In December 2018, Zippo successfully protected the sound of its windproof lighter opening, igniting and closing as a trade mark in the United States. It joins a select list of other sounds to reach registration, such as the MGM Lion’s Roar and the Nokia tune.
What should retailers take note of?
The case reinforces the importance of partnering with marketing teams to ensure that distinctive assets are not only identified but are being proactively used to build consumer recognition.
What was the case about and what was decided?
For those unaware, a Zippo lighter is a reusable metal lighter manufactured by the American Zippo Manufacturing Company. Since their creation in the 1930’s, thousands of different styles and designs have been made including military versions for specific regiments. It is claimed that the sound of the lighter opening, igniting and closing, first achieved worldwide recognition when used during World War II, during which time American soldiers used the famous sound of the Zippo lighter to signal to each other in the dark.
Obtaining a trade mark registration for a non-traditional trade mark is no easy business. Anyone who has attempted the process will know that while the laws in various countries like the EU and U.S. technically provide protection for such marks, practically speaking how to protect them is less clear.
In Zippo’s case, the application was initially refused by the USPTO on the grounds that there was insufficient evidence to show that the mark functioned as a trade mark. They also asked that Zippo explain the extent to which the applied-for sound mark comprises the sounds emitted by their goods in the course of their normal use, and how the mark was used on or with the goods and not merely as part of advertising for the goods.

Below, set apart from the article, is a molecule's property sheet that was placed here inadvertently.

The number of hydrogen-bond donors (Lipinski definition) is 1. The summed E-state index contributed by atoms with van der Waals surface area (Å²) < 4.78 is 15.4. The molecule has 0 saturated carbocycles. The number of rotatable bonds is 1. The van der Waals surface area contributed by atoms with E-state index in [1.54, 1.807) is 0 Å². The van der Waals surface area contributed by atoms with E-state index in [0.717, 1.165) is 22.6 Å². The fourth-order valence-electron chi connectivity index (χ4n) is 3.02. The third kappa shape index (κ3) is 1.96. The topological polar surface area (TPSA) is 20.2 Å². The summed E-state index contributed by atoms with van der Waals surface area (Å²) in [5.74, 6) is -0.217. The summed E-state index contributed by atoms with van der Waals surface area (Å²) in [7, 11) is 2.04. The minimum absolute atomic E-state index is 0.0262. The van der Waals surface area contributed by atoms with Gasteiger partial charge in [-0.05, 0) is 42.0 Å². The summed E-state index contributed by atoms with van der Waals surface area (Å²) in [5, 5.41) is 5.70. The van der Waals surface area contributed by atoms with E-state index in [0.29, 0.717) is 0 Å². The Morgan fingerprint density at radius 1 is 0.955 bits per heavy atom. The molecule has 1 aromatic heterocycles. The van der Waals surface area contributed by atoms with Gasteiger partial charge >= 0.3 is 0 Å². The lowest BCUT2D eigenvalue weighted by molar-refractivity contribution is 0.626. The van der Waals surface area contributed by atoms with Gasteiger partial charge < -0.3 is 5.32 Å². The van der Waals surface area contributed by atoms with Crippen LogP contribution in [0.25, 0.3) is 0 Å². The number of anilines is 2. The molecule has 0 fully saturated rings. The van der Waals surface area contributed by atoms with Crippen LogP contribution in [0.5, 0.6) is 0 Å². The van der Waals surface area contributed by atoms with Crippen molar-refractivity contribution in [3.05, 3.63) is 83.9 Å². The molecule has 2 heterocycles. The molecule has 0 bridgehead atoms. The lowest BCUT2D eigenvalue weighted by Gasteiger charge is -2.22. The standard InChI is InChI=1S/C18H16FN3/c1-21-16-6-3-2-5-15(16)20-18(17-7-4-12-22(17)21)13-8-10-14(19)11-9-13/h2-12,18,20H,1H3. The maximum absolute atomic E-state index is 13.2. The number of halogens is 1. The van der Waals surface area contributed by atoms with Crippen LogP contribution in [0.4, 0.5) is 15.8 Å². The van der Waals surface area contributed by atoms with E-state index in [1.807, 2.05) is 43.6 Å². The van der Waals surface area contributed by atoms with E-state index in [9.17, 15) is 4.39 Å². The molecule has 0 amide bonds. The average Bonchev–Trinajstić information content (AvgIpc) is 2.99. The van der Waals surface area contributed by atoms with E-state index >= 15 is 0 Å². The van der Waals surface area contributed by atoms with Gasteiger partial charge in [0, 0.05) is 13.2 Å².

In their response, Zippo were able to show that although the mark did comprise of the sound emitted by the goods, they had made such significant use of the sound since 1933 that it had independently become recognised by consumers as an indicator of origin.
In addition to the traditional evidence showing sales figures and advertising spend, Zippo showed that they had made significant efforts to build up consumer recognition of the sound, incorporating it creatively in their sales materials. For example, they produced:
- Electronic displays associated with the goods at the point of sale where the consumer can click on an icon labelled “HEAR THE CLICK” and the sound is played.
- Retail store features that have “sound buttons” which, when pushed by consumers, play the sound.
- In-store equipment that project the sound to consumers as they select and purchase the goods.
- Packaging that incorporates the sound, e.g. a tin that can be pushed to replicate the sound.
Through submission of this information and other significant amounts of evidence, such as the sound being used in films and on TV, Zippo were able to successfully overcome the Examiner’s concerns and obtain registration based on acquired distinctiveness.
Where consumer research has revealed that there are non-traditional elements of a brand that consumers look to and recognise as distinctive, it can be frustrating for Marketers and Trade Mark Attorneys alike that it can be difficult to protect these valuable brand elements as trade marks.
It could even be said that trade mark laws and procedures are still lagging behind the more advanced technologies that provide eye tracking data and distinctive asset grids, by still asserting that nearly anything that isn’t a word or a logo needs to have acquired distinctiveness before it can become registered.
However, the Zippo case reinforces that it is possible to obtain protection (even if you don’t have 8 decades to wait!), by creatively using these non-traditional assets in or on packaging and surrounding point of sales materials. Most importantly, brand owners need to create a record of such use. This highlights the importance of Marketing and Legal teams continuing to work together to ensure that valuable brand elements are identified as soon as possible, to determine what can be done to ensure that trade mark protection can be obtained.
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